Publishing Q&A: Do you need a professional editor?

question answer

This question came up several times during the Florida Writers Association conference.  Sometimes it was “Do you need a professional editor to work on your manuscript before you self-publish?” and other times it was “Do you need a professional editor to work on your manuscript before you submit for traditional publication?” Answers varied. Some said yes, unequivocally, and others said a good writer can produce a quality manuscript without help.

My answer falls somewhere between.

If you’re preparing a manuscript for submission to agents or publishing houses, you may not need a paid editor. A good critique group and beta readers should help you get your manuscript polished enough for submission.

The difference? Critique partners usually read your manuscript a scene or a chapter at a time. They are good for copyediting-type feedback like grammar and spelling. Beta readers read the whole book in one go, just like a buying reader would. They are good for developmental-type feedback like character motivation and plot consistency. You need both.

If you are self-publishing, you must, at the very least, get a copyeditor. A copyeditor will check grammar, spelling, punctuation, and stylistic consistency. Ideally, your self-published book will go through every level of editing, though if you are an experienced writer, you may be able to get away without a developmental edit.

Do not skimp on proofreading. Get at least one proofreader who has not seen the manuscript before. Three is better. And you are still likely to go to press with errors in your book, because human beings are imperfect. But the more fresh eyes you have on your manuscript, the more likely you are to catch the mistakes.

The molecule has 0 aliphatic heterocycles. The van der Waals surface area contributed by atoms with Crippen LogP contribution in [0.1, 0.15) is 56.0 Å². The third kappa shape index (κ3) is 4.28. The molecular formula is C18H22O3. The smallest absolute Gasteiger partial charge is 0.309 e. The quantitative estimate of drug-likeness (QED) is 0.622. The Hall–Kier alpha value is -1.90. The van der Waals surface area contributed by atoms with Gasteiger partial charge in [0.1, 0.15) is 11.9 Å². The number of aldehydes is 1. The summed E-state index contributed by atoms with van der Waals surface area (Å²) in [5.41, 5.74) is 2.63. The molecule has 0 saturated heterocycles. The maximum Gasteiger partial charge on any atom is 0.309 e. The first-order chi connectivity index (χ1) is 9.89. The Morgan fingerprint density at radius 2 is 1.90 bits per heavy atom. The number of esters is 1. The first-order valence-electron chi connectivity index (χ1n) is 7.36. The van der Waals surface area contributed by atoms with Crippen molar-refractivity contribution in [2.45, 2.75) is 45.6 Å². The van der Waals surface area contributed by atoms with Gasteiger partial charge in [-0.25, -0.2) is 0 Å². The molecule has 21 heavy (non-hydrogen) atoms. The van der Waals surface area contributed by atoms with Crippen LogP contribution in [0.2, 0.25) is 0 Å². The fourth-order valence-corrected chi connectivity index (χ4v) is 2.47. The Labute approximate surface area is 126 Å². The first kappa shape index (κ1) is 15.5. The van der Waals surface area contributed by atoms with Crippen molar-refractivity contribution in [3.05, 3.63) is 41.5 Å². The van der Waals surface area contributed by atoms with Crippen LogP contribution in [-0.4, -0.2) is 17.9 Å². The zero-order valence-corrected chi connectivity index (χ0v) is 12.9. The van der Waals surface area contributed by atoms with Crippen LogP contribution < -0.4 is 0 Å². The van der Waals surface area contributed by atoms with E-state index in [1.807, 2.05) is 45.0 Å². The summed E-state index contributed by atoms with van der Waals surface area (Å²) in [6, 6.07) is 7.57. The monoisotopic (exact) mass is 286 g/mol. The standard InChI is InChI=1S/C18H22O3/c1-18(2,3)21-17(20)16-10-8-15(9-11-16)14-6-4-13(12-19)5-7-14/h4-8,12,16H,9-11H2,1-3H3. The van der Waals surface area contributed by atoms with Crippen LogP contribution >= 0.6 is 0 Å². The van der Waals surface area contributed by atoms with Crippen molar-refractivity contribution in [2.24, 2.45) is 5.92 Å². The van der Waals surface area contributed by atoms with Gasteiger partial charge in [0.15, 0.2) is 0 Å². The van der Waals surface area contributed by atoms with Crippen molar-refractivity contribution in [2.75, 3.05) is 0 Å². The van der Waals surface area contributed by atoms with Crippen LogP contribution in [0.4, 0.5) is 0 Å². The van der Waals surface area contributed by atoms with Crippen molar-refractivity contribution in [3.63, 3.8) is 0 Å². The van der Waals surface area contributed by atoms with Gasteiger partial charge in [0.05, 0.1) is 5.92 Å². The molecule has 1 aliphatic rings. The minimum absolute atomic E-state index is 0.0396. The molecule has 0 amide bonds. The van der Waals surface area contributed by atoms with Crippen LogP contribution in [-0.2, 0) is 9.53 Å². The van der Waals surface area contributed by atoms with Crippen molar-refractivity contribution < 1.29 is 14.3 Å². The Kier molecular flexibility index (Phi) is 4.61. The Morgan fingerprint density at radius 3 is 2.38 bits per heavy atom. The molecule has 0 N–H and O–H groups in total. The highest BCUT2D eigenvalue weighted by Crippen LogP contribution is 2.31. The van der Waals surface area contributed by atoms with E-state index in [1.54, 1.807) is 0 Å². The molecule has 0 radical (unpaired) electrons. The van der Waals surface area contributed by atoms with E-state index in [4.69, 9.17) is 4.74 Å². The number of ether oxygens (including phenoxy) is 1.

But the real question is, do you need to pay for these services?

At the risk of putting myself out of work, I will say–maybe not. If you can find other writers who are at your skill level or above, you can often trade edits. But ideally, you want at least one editor who’s above your skill level to evaluate your manuscript and tell you whether it’s ready for submission or publication. Sometimes you can get this kind of critique through a workshop or writers’ conference.

But then I have to ask, what is your time frame? If you are in a hurry to publish, it may be faster to hire a professional who will give your project full attention than to rely on critique partners who will be editing in their spare time. And of course, you get what you pay for. The reason professionals are able to charge for these services is because we are highly trained and experienced.

Of one thing I am completely certain. No writer can edit herself. I have never denied this, but just to make the point, I’ll share this story. I got pages back from a critique partner who pointed out an entirely unnecessary clause in my manuscript. See if you can spot it:

“Yes, sir.” The barber draped a cloth around Dorrel’s neck. With the sound of the barber’s scissors clicking in his ears, Dorrel tried to figure out how to get into the palace.

If he posed as a groom, he could say he had taken a horse out for exercise. But the guards would know the palace grooms.

My clever critique partner pointed out that since the very next paragraph shows Dorrel’s thought process, the phrase “Dorrel tried to figure out how to get into the palace” isn’t needed, because it just tells us what he’s going to do right before he does it. That was a major “D’oh!” moment for me. But it demonstrates that no one can edit herself. Not even an editor.

This post originally appeared at The Factotum’s Rostrum.

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  1. […] Of course, “shipping” is different depending on your goals. If you’re seeking traditional publication, shipping means sending your manuscript to agents and editors. If you’re self-publishing, shipping means sending the manuscript to your freelance editor. […]

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